theatre: Oliver!

A couple of weeks ago I took a fleeting trip up to Sheffield to visit the Crucible Theatre and see their production of Oliver!. This had been a show I was very much looking forward to after Hayley Gallivan announced she’d be playing the role of Nancy, so it was safe to say I couldn’t complain too much with the four hour coach journey…

On the way to Sheffield I realised I hadn’t anything in mind of what to expect from this show, I’ve never seen a production of Oliver! either so knew at least it would be something new to me! The Crucible Theatre felt like the ideal venue to hold this show due to the nature of the stage and audience layout (best way to describe it is the audience seated in horseshoe formation!), I really enjoyed the way the round stage manipulated the show into moving around more with having to address audience members at the side of the stage not only in front.

The first thing I must address is how impressed I was with the children in the show, I think in total there must’ve been about 25 or more children (and this was just for one team!) all working together in the ensemble scenes seamlessly, it can’t have been easy getting them all under control. Some of them were so young too, I was just in awe of their discipline. The staging of the show was genius too with the tables and chairs rising from within the stage itself for scenes like Food, Glorious Food and Oom-Pah-Pah, with other scenes being brought on.

Jack Dunn and Jack Armstrong as Oliver and Artful Dodger

With so many children in a show they have different ‘teams’ that’ll be on for a certain amount of performances before swapping over, when we saw it we had Jack Dunn as Oliver and Jack Armstrong as Artful Dodger, and I thought these two made for a fantastic team. Jack’s Artful Dodger was absolutely hilarious, his accent so spot on too while Dunn as Oliver captured the pure innocence of the little orphan kicked out of the workhouse and thrown into the snake pit of child pick-pocketers  of 1850’s London.

Tom Edden as Fagin

Tom Edden as Fagin

Tom Edden as Fagin I thought was brilliant, mastering the costume and mannerisms expected, and scarily making the character very likeable despite the ‘business’ he operates. Disregarding the creep qualities of the character I thought Tom made Fagin very caring as well towards the boys, seeming more like a father figure most of the time when looking after them. I thought it was sweet while unnerving. His humour was tangible and the quirks he played had the audience in hysterics at times.

Hayley Gallivan as Nancy

Hayley Gallivan is someone I’ve been seeing quite a lot recently as for the past year she’s been standing by in the role of Elphaba in Wicked, therefore I was thrilled for her when she announced she’d be playing Nancy here in Sheffied. From seeing her Elphaba I know she’s got a fantastic voice and brilliant acting ability, however the role of Nancy is something very different, but of course she didn’t disappoint. Her rendition of It’s a Fine Life was full of cheek and I loved her interaction with all the children giving Nancy very enforced caring motherly characteristics. She then proceeded to have a jolly good time singing Oom-Pah-Pah later on in the show before breaking everyone’s hearts with a spine-chilling As Long As He Needs Me. Obviously I’m bias because I think she’s a fantastic performer, but I’d question anyone who wasn’t impressed by seeing her sing this in the show! There’s such raw emotion there and absolute strength, simply incredible.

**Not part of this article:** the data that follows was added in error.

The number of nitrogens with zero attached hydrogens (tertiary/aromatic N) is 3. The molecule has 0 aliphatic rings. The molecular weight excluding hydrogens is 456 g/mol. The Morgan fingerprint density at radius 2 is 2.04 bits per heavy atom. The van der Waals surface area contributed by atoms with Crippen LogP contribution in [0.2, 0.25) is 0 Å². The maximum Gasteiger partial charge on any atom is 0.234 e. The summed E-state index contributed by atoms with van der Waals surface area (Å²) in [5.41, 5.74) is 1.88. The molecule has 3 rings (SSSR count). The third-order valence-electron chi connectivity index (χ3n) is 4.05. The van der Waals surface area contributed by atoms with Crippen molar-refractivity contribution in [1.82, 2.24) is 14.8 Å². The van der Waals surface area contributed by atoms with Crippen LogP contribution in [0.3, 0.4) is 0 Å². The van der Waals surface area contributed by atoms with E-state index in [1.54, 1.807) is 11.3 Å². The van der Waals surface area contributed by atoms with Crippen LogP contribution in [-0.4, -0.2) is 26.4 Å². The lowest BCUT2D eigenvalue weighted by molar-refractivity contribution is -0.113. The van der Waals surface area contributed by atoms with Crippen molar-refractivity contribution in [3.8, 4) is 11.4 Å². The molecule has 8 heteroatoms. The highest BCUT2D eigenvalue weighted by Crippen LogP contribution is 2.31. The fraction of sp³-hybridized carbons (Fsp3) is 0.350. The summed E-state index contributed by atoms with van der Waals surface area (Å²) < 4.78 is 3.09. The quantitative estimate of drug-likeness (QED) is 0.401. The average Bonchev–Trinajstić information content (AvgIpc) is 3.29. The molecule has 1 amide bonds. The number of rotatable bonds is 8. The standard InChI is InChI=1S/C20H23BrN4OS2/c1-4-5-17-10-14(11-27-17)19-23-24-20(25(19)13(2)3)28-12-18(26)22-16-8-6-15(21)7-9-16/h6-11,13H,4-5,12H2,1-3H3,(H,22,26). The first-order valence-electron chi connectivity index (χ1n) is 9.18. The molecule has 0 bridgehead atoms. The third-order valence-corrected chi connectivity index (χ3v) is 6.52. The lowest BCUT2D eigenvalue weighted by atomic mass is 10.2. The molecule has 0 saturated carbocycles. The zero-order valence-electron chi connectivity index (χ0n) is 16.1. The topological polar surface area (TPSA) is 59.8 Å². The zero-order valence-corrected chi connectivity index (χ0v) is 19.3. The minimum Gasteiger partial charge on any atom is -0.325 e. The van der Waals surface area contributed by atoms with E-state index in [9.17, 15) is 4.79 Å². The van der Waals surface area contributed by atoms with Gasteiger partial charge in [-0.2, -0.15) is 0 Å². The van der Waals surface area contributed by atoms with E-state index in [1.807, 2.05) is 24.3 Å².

Ben Richards as Bill Sikes

Ben Richards as Bill Sikes

Ben Richards playing Bill Sikes was without a doubt, terrifying. He had such stage presence and I don’t think it was just the characters afraid of him, I’m pretty sure the whole audience felt on edge when he was in the scene – which is a sign of great acting really! What I liked was how you could also see his affection for Nancy despite the overwhelming rage he encapsulates for the majority of the show. It made the anger and sadness on behalf of the audience even worse when the scene at London Bridge occurs with Nancy’s murder.

At the crux of it all, I was so impressed with this show and it exceeded how I thought they’d produce it. The choreography was fantastic with so many cast members, children and adults, working together in complete synchronicity, it also had quite a contemporary feel without bypassing the year the show is set in. It held the mood of the musical’s era while feeling fresh. The costume and set design were superb, all the hard work put into the show shines through and they really have made something great at the Crucible.

I would fully recommend and urge people to get themselves tickets to see this fantastic show before it finishes on the 25th of January because missing out on this would be a huge mistake!

Find out more on Oliver! at the Crucible

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